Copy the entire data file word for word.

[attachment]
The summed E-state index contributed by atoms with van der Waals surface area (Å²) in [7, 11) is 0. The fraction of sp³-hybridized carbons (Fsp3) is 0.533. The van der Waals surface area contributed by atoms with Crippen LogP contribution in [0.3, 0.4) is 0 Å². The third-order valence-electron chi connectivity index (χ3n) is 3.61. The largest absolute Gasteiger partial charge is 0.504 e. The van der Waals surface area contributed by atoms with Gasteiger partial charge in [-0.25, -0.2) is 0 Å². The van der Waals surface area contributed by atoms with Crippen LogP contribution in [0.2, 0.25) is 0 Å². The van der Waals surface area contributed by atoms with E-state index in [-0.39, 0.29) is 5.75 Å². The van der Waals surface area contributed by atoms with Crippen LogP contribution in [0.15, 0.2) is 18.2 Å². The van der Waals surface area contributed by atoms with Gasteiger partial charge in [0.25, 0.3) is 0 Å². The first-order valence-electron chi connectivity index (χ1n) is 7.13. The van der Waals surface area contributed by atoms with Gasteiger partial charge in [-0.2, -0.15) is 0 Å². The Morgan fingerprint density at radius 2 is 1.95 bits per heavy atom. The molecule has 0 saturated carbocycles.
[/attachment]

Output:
The summed E-state index contributed by atoms with van der Waals surface area (Å²) in [7, 11) is 0. The fraction of sp³-hybridized carbons (Fsp3) is 0.533. The van der Waals surface area contributed by atoms with Crippen LogP contribution in [0.3, 0.4) is 0 Å². The third-order valence-electron chi connectivity index (χ3n) is 3.61. The largest absolute Gasteiger partial charge is 0.504 e. The van der Waals surface area contributed by atoms with Gasteiger partial charge in [-0.25, -0.2) is 0 Å². The van der Waals surface area contributed by atoms with Crippen LogP contribution in [0.2, 0.25) is 0 Å². The van der Waals surface area contributed by atoms with E-state index in [-0.39, 0.29) is 5.75 Å². The van der Waals surface area contributed by atoms with Crippen LogP contribution in [0.15, 0.2) is 18.2 Å². The van der Waals surface area contributed by atoms with Gasteiger partial charge in [0.25, 0.3) is 0 Å². The first-order valence-electron chi connectivity index (χ1n) is 7.13. The van der Waals surface area contributed by atoms with Gasteiger partial charge in [-0.2, -0.15) is 0 Å². The Morgan fingerprint density at radius 2 is 1.95 bits per heavy atom. The molecule has 0 saturated carbocycles.